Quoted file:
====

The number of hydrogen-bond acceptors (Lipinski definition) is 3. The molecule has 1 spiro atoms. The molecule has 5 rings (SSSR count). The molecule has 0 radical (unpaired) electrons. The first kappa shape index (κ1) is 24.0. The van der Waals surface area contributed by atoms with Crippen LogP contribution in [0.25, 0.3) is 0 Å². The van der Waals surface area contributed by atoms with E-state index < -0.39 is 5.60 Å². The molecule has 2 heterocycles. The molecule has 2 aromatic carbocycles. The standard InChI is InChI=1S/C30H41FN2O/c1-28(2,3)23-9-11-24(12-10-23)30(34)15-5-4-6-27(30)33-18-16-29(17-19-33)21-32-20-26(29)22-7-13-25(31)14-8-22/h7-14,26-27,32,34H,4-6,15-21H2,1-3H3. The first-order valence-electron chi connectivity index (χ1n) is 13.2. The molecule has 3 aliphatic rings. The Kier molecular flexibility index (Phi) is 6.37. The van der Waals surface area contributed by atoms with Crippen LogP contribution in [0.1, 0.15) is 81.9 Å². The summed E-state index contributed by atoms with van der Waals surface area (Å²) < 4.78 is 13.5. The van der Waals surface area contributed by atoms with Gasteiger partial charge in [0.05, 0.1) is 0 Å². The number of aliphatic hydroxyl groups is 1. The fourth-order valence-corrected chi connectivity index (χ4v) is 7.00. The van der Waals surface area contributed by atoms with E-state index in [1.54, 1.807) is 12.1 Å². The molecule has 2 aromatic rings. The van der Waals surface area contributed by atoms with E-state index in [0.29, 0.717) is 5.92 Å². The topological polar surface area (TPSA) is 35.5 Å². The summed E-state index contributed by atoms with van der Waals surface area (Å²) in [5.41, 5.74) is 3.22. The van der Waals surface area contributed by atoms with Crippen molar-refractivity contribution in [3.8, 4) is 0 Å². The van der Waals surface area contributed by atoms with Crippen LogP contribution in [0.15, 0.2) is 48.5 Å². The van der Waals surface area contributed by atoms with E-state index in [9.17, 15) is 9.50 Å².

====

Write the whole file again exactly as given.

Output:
The number of hydrogen-bond acceptors (Lipinski definition) is 3. The molecule has 1 spiro atoms. The molecule has 5 rings (SSSR count). The molecule has 0 radical (unpaired) electrons. The first kappa shape index (κ1) is 24.0. The van der Waals surface area contributed by atoms with Crippen LogP contribution in [0.25, 0.3) is 0 Å². The van der Waals surface area contributed by atoms with E-state index < -0.39 is 5.60 Å². The molecule has 2 heterocycles. The molecule has 2 aromatic carbocycles. The standard InChI is InChI=1S/C30H41FN2O/c1-28(2,3)23-9-11-24(12-10-23)30(34)15-5-4-6-27(30)33-18-16-29(17-19-33)21-32-20-26(29)22-7-13-25(31)14-8-22/h7-14,26-27,32,34H,4-6,15-21H2,1-3H3. The first-order valence-electron chi connectivity index (χ1n) is 13.2. The molecule has 3 aliphatic rings. The Kier molecular flexibility index (Phi) is 6.37. The van der Waals surface area contributed by atoms with Crippen LogP contribution in [0.1, 0.15) is 81.9 Å². The summed E-state index contributed by atoms with van der Waals surface area (Å²) < 4.78 is 13.5. The van der Waals surface area contributed by atoms with Gasteiger partial charge in [0.05, 0.1) is 0 Å². The number of aliphatic hydroxyl groups is 1. The fourth-order valence-corrected chi connectivity index (χ4v) is 7.00. The van der Waals surface area contributed by atoms with E-state index in [1.54, 1.807) is 12.1 Å². The molecule has 2 aromatic rings. The van der Waals surface area contributed by atoms with E-state index in [0.29, 0.717) is 5.92 Å². The topological polar surface area (TPSA) is 35.5 Å². The summed E-state index contributed by atoms with van der Waals surface area (Å²) in [5.41, 5.74) is 3.22. The van der Waals surface area contributed by atoms with Crippen molar-refractivity contribution in [3.8, 4) is 0 Å². The van der Waals surface area contributed by atoms with Crippen LogP contribution in [0.15, 0.2) is 48.5 Å². The van der Waals surface area contributed by atoms with E-state index in [9.17, 15) is 9.50 Å².